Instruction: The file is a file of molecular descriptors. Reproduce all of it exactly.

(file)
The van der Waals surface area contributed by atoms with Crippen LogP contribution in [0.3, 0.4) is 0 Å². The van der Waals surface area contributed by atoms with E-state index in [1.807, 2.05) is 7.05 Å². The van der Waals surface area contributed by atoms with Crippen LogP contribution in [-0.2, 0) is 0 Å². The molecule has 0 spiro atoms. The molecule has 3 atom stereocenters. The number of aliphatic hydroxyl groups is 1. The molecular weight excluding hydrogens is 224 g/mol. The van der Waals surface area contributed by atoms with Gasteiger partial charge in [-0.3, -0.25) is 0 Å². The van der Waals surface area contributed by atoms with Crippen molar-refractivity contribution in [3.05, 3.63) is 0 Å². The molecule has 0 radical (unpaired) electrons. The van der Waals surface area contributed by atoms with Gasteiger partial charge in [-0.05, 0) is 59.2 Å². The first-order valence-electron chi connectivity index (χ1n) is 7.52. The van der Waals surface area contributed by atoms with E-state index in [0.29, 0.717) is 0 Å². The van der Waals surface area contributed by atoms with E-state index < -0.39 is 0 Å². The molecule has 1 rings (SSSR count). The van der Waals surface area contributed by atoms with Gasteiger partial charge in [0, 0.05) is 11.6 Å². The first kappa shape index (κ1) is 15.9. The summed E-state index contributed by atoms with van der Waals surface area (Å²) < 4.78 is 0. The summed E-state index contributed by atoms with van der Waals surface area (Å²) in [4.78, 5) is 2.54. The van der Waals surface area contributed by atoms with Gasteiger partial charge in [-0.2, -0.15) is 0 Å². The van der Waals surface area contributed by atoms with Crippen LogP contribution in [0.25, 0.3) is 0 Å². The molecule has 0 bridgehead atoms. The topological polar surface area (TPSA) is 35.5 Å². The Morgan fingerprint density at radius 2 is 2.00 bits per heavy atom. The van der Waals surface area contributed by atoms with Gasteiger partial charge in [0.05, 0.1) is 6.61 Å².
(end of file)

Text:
The van der Waals surface area contributed by atoms with Crippen LogP contribution in [0.3, 0.4) is 0 Å². The van der Waals surface area contributed by atoms with E-state index in [1.807, 2.05) is 7.05 Å². The van der Waals surface area contributed by atoms with Crippen LogP contribution in [-0.2, 0) is 0 Å². The molecule has 0 spiro atoms. The molecule has 3 atom stereocenters. The number of aliphatic hydroxyl groups is 1. The molecular weight excluding hydrogens is 224 g/mol. The van der Waals surface area contributed by atoms with Gasteiger partial charge in [-0.3, -0.25) is 0 Å². The van der Waals surface area contributed by atoms with Crippen molar-refractivity contribution in [3.05, 3.63) is 0 Å². The molecule has 0 radical (unpaired) electrons. The van der Waals surface area contributed by atoms with Gasteiger partial charge in [-0.05, 0) is 59.2 Å². The first-order valence-electron chi connectivity index (χ1n) is 7.52. The van der Waals surface area contributed by atoms with E-state index in [0.29, 0.717) is 0 Å². The van der Waals surface area contributed by atoms with E-state index < -0.39 is 0 Å². The molecule has 1 rings (SSSR count). The van der Waals surface area contributed by atoms with Gasteiger partial charge in [0, 0.05) is 11.6 Å². The first kappa shape index (κ1) is 15.9. The summed E-state index contributed by atoms with van der Waals surface area (Å²) < 4.78 is 0. The summed E-state index contributed by atoms with van der Waals surface area (Å²) in [4.78, 5) is 2.54. The van der Waals surface area contributed by atoms with Gasteiger partial charge in [-0.2, -0.15) is 0 Å². The van der Waals surface area contributed by atoms with Crippen LogP contribution in [0.25, 0.3) is 0 Å². The molecule has 0 bridgehead atoms. The topological polar surface area (TPSA) is 35.5 Å². The Morgan fingerprint density at radius 2 is 2.00 bits per heavy atom. The van der Waals surface area contributed by atoms with Gasteiger partial charge in [0.05, 0.1) is 6.61 Å².